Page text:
Website Design Implicated in Two Rulings on Enforceability of Online Terms – Highlights the Importance of Legal Review of Design Decisions

This past summer, we wrote about two instances in which courts refused to enforce website terms presented in browsewrap agreements.  As we noted, clickthrough agreements are generally more likely to be found to be enforced.  However, even the enforceability of clickthrough agreements is going to depend, in part, on how the user experience leading to … Continue Reading

Claims against Cloud Storage Service Hinge on Grant of Rights Clause

In a dispute that touches on the intersection of copyright, contract law and cloud technology, the Second Circuit affirmed the dismissal of copyright claims against Barnes & Noble (“B&N”) related to ebook samples stored on a user’s B&N-provided cloud-based locker. Notably, the Second Circuit dismissed the case on contractual grounds, declining the opportunity to opine … Continue Reading

Know Thy Software Vendor: Website Operator Cannot Sidestep Copyright Infringement Claims over Link to Allegedly Infringing Software

Last month, a New York district court refused to dismiss most of the copyright infringement claims asserted against a website operator based on an allegation that the website linked to an infringing copy of plaintiff’s software stored on a third-party’s servers. (Live Face on Web, LLC v. Biblio Holdings LLC, 2016 WL 4766344 (S.D.N.Y., September … Continue Reading

Liability under CDA Section 230? Recent Lawsuit Tries to Flip the Script against Social Media Service

UPDATE: In late October 2016, the parties notified the court that they were in discussions to settle the matter and would jointly stipulate to a dismissal of the action without prejudice.  On November 2nd, the court dismissed the action. Title V of the Telecommunications Act of 1996, also known as the “Communications Decency Act of … Continue Reading

Mobile App VPPA Suit Survives Spokeo Standing Challenge

In Yershov v. Gannett Satellite Information Network, Inc., a user of the free USA Today app alleged that each time he viewed a video clip, the app transmitted his mobile Android ID, GPS coordinates and identification of the watched video to a third-party analytics company to create user profiles for the purposes of targeted advertising, in … Continue Reading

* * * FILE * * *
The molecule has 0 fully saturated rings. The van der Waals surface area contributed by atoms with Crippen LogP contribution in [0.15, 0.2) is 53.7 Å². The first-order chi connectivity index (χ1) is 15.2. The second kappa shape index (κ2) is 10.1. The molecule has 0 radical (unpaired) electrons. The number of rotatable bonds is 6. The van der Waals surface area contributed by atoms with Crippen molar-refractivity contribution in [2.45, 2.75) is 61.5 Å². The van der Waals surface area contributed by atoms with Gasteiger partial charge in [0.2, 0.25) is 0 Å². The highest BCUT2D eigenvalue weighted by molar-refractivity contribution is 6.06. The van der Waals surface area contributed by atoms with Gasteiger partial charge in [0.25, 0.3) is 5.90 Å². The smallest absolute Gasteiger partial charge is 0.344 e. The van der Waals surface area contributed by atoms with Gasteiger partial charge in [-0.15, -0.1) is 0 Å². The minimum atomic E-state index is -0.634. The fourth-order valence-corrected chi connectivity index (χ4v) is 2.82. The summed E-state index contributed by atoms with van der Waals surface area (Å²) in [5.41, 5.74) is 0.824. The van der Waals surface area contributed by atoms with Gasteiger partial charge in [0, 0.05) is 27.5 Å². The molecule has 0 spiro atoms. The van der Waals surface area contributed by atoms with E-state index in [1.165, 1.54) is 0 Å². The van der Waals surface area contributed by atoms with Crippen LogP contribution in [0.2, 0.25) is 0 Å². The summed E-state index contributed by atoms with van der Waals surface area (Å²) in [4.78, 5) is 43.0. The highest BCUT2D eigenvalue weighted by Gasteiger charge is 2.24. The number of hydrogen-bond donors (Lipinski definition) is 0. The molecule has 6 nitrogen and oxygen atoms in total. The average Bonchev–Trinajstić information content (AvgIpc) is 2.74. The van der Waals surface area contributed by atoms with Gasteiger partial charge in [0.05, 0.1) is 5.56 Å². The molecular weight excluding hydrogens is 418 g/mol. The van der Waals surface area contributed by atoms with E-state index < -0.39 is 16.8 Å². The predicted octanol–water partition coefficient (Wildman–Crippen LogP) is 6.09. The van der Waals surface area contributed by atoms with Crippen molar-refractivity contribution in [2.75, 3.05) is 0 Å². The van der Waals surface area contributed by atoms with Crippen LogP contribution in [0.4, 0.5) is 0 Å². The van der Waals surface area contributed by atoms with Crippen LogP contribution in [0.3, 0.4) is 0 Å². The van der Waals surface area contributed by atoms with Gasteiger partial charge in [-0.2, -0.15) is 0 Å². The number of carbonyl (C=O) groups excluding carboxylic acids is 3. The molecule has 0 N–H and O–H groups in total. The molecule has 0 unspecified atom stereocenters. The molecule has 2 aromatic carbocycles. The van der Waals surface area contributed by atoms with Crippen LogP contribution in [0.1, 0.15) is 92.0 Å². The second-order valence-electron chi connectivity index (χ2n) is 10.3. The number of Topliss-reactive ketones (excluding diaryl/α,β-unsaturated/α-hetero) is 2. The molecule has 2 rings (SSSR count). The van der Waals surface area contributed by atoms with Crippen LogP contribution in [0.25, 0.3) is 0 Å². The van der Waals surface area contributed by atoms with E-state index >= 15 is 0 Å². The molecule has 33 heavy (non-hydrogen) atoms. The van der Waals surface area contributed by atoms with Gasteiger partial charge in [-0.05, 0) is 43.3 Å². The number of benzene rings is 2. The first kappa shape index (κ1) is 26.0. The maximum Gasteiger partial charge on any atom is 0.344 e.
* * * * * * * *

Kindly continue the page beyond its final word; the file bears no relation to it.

California Legislature Nearing Final Debate of Biometric and Geolocation Data Security Bill

UPDATE: Prior to the close of the legislative session, the amended AB 83 failed to make it out committee. With the session ending on August 31st, the California legislature is debating a bill (AB 83) that would expand data security requirements for businesses that maintain personal information of California residents to include, among other things, protection … Continue Reading

Browsewrap Agreement Held Unenforceable – Website Designers Take Note!

In Nghiem v Dick’s Sporting Goods, Inc., No. 16-00097 (C.D. Cal. July 5, 2016), the Central District of California held browsewrap terms to be unenforceable because the hyperlink to the terms was “sandwiched” between two links near the bottom of the third column of links in a website footer.  Website developers – and their lawyers … Continue Reading

CFAA Double Feature: Ninth Circuit Issues Two Important Decisions on the Scope of Liability Related to Data Scraping and Unauthorized Access to Employer Databases

Unauthorized Access: A former employee, whose access has been revoked, and who uses a current employee’s login credentials to gain network access to his former company’s network, violates the CFAA. [U.S. v. Nosal, 2016 WL 3608752 (9th Cir. July 5, 2016)] Data Scraping: A commercial entity that accesses a public website after permission has been … Continue Reading

No VPPA Liability for Disclosure of Certain Anonymous Digital Identifiers